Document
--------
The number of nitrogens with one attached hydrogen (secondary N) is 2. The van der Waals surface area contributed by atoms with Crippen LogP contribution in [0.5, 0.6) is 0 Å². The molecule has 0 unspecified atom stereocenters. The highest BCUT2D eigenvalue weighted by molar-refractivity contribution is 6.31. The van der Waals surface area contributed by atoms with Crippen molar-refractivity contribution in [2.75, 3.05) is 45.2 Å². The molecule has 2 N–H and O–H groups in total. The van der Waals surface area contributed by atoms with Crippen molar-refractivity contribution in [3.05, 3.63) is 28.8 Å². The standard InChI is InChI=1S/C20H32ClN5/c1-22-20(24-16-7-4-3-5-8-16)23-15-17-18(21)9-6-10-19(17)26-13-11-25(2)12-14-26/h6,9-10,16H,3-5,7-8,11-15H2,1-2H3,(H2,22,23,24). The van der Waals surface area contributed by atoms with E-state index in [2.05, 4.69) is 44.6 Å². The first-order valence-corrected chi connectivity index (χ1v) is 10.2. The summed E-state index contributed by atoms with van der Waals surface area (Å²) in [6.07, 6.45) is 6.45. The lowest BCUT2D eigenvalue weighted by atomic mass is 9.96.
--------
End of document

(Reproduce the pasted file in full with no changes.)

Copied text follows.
The number of nitrogens with one attached hydrogen (secondary N) is 2. The van der Waals surface area contributed by atoms with Crippen LogP contribution in [0.5, 0.6) is 0 Å². The molecule has 0 unspecified atom stereocenters. The highest BCUT2D eigenvalue weighted by molar-refractivity contribution is 6.31. The van der Waals surface area contributed by atoms with Crippen molar-refractivity contribution in [2.75, 3.05) is 45.2 Å². The molecule has 2 N–H and O–H groups in total. The van der Waals surface area contributed by atoms with Crippen molar-refractivity contribution in [3.05, 3.63) is 28.8 Å². The standard InChI is InChI=1S/C20H32ClN5/c1-22-20(24-16-7-4-3-5-8-16)23-15-17-18(21)9-6-10-19(17)26-13-11-25(2)12-14-26/h6,9-10,16H,3-5,7-8,11-15H2,1-2H3,(H2,22,23,24). The van der Waals surface area contributed by atoms with E-state index in [2.05, 4.69) is 44.6 Å². The first-order valence-corrected chi connectivity index (χ1v) is 10.2. The summed E-state index contributed by atoms with van der Waals surface area (Å²) in [6.07, 6.45) is 6.45. The lowest BCUT2D eigenvalue weighted by atomic mass is 9.96.